Skin and hair are exposed to various environmental noxious agents, including tobacco smoke. Tobacco smoke consists of thousands of substances that damage the skin, and nicotine itself is harmful. Beyond its known links to cancer, lung and heart disease, smoking is associated with premature skin ageing, delayed wound healing, and increased infections, as well as a number of skin disorders, particularly psoriasis, hidradenitis suppurativa and cutaneous lupus erythematosus. There is a general observation that smokers tend to be more severely affected than non-smokers by the majority of inflammatory skin diseases — even acne —and various conditions are often more difficult to treat effectively in smokers.
How does smoking damage the skin?
Tobacco smoke causes oxidative stress so that insufficient oxygen is supplied to the skin resulting in tissue ischaemia and blood vessel occlusion. It reduces innate and host immune responses, and induces metallo-proteinase MMP-1, an enzyme that specifically degrades collagen. Nicotine replacement is safer for the skin than smoking, although nicotine itself induces vasoconstriction, inhibits inflammation, delays wound healing and accelerates skin ageing.
Smoking and ageing skin
Tobacco smoking has unpleasant temporary cutaneous and mucosal effects:
Longer term, the gaunt skin of a 40-year-old heavy smoker resembles that of non-smoking 70-year-old:
Facial wrinkles and furrows (eg, crows’ feet at lateral canthus, vertical ear crease, smoker’s lines around lips)
Baggy eyelids and slack jawline
Uneven skin colouring: greyish, yellow with prominent blood vessels (telangiectasia)
Dry, coarse skin.
How does smoking cause ageing of the skin?
It is not certain exactly how smoking causes early ageing of the facial skin. Theories include:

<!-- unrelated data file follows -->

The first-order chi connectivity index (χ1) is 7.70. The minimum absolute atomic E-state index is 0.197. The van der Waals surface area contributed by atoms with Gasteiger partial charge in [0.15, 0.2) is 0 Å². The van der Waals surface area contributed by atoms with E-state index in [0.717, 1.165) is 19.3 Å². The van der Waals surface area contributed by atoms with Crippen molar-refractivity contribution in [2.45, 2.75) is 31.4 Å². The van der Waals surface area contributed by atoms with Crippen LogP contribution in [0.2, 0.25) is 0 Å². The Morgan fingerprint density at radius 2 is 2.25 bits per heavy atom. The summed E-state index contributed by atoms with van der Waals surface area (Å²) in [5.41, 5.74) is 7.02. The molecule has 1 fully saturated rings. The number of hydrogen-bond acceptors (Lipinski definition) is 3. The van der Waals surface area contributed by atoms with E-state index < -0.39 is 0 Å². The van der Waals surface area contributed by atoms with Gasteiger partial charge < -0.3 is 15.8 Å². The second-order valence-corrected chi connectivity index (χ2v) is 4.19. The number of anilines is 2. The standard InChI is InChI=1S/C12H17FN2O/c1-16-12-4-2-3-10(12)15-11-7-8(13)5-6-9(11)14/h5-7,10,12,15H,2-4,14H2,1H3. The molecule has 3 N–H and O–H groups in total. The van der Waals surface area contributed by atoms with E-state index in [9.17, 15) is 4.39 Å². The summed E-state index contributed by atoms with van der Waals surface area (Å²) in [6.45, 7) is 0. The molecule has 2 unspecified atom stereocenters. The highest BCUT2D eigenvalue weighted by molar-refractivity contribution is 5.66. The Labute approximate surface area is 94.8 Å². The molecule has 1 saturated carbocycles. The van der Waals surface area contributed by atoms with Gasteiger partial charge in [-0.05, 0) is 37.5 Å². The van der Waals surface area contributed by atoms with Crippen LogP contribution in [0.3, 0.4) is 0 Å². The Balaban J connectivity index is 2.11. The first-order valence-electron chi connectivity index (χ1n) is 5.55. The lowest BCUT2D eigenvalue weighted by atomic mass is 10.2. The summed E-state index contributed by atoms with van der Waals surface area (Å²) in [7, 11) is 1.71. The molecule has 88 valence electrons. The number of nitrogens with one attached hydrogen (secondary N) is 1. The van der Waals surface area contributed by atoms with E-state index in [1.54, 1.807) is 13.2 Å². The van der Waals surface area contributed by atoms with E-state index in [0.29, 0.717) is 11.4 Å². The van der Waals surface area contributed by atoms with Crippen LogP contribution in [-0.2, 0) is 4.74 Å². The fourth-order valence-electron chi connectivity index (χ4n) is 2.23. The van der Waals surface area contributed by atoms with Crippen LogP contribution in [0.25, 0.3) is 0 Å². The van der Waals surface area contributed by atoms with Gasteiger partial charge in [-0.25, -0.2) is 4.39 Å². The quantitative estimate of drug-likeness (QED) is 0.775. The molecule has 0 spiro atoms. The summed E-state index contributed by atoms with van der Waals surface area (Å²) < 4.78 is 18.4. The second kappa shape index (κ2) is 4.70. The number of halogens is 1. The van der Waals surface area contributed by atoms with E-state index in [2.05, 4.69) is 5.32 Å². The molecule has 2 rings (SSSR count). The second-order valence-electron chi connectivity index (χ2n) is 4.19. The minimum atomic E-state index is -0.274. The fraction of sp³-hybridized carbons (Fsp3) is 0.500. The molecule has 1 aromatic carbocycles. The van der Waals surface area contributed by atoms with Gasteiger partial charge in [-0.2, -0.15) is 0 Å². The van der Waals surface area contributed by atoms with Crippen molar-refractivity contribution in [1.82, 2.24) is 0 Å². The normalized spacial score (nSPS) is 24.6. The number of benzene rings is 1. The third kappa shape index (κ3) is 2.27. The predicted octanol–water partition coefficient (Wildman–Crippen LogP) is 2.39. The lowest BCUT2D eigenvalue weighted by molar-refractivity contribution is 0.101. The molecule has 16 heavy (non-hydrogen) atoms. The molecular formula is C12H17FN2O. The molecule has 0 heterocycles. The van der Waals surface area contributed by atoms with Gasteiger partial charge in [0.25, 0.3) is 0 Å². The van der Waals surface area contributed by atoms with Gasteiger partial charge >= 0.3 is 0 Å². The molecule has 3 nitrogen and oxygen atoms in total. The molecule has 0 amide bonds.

Heat from the cigarette directly burning the skin
Changes in the elastic fibres of the skin (elastosis )
Narrowing of blood vessels (vasoconstriction), which reduces blood supply to the skin and can cause changes in skin elastic fibres and loss of collagen
Reducing vitamin A levels and moisture of the skin.
Smoking and wound healing
Smoking delays wound healing, including skin injuries and surgical wounds. It increases the risk of wound infection, graft or flap failure, death of tissue and blood clot formation. The reasons for this are unclear but involve:
Vascoconstriction and lack of oxygen reaching skin cells
Delayed migration of keratinocytes
Decreased collagen synthesis
Delayed growth of new blood vessels within the wound.
Smoking contributes to the development and persistence of leg ulcers, particularly arterial ulcers, diabetic foot ulcers and calciphylaxis.
Slow healing wounds in smokers
Smoking and infections
Smoking is associated with a greater likelihood or severity of:
Bacterial wound infections, most often caused by Staphylococccus aureus and Streptococcus pyogenes
Candida albicans infection, particularly in the mouth
Viral infections, especially human papillomavirus (HPV), including genital warts.
If you have genital warts and you smoke, you have a greater chance of developing wart-virus associated cancers, including cervical cancer, vulval intraepitheial cancer, vulval cancer or penile intraepithelial cancer.
Smoking and skin cancer
Smoking cigarettes doubles the risk of developing a type of skin cancer called squamous cell carcinoma, compared to non-smokers. There is also an increased risk of oral leukoplakia (precancer) and oral cancer; 75% of cases of oral cancer and lip cancer occur in smokers. Smoking does not appear to increase the risk of basal cell carcinoma. Smoking cessation reduces the risk of metastasis (spread) from lip cancer by 2–3-fold.
Smoking and skin cancer
Smoking and palmoplantar pustulosis